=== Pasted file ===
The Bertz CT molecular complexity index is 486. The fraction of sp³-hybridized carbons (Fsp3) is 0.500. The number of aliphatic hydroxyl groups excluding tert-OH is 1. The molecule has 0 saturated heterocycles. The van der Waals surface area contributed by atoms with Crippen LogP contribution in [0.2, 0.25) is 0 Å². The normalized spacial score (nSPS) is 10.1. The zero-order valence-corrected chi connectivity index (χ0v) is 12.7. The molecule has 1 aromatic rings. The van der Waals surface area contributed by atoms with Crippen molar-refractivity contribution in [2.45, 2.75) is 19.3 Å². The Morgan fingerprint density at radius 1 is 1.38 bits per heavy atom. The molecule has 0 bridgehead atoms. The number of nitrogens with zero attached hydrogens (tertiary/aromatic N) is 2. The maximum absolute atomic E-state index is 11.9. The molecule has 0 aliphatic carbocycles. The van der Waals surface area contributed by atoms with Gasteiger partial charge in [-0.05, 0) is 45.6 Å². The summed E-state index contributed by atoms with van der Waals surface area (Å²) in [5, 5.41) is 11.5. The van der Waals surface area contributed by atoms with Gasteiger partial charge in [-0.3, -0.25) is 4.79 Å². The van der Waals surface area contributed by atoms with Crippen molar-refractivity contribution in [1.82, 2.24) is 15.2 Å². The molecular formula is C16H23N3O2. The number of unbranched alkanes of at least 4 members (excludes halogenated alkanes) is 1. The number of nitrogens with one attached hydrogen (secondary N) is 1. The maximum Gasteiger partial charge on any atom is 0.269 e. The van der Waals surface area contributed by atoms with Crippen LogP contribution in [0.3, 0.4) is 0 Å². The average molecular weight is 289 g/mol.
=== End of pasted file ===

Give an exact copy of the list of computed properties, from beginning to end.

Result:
The Bertz CT molecular complexity index is 486. The fraction of sp³-hybridized carbons (Fsp3) is 0.500. The number of aliphatic hydroxyl groups excluding tert-OH is 1. The molecule has 0 saturated heterocycles. The van der Waals surface area contributed by atoms with Crippen LogP contribution in [0.2, 0.25) is 0 Å². The normalized spacial score (nSPS) is 10.1. The zero-order valence-corrected chi connectivity index (χ0v) is 12.7. The molecule has 1 aromatic rings. The van der Waals surface area contributed by atoms with Crippen molar-refractivity contribution in [2.45, 2.75) is 19.3 Å². The Morgan fingerprint density at radius 1 is 1.38 bits per heavy atom. The molecule has 0 bridgehead atoms. The number of nitrogens with zero attached hydrogens (tertiary/aromatic N) is 2. The maximum absolute atomic E-state index is 11.9. The molecule has 0 aliphatic carbocycles. The van der Waals surface area contributed by atoms with Gasteiger partial charge in [-0.05, 0) is 45.6 Å². The summed E-state index contributed by atoms with van der Waals surface area (Å²) in [5, 5.41) is 11.5. The van der Waals surface area contributed by atoms with Gasteiger partial charge in [-0.3, -0.25) is 4.79 Å². The van der Waals surface area contributed by atoms with Crippen molar-refractivity contribution in [1.82, 2.24) is 15.2 Å². The molecular formula is C16H23N3O2. The number of unbranched alkanes of at least 4 members (excludes halogenated alkanes) is 1. The number of nitrogens with one attached hydrogen (secondary N) is 1. The maximum Gasteiger partial charge on any atom is 0.269 e. The van der Waals surface area contributed by atoms with Crippen LogP contribution in [0.3, 0.4) is 0 Å². The average molecular weight is 289 g/mol.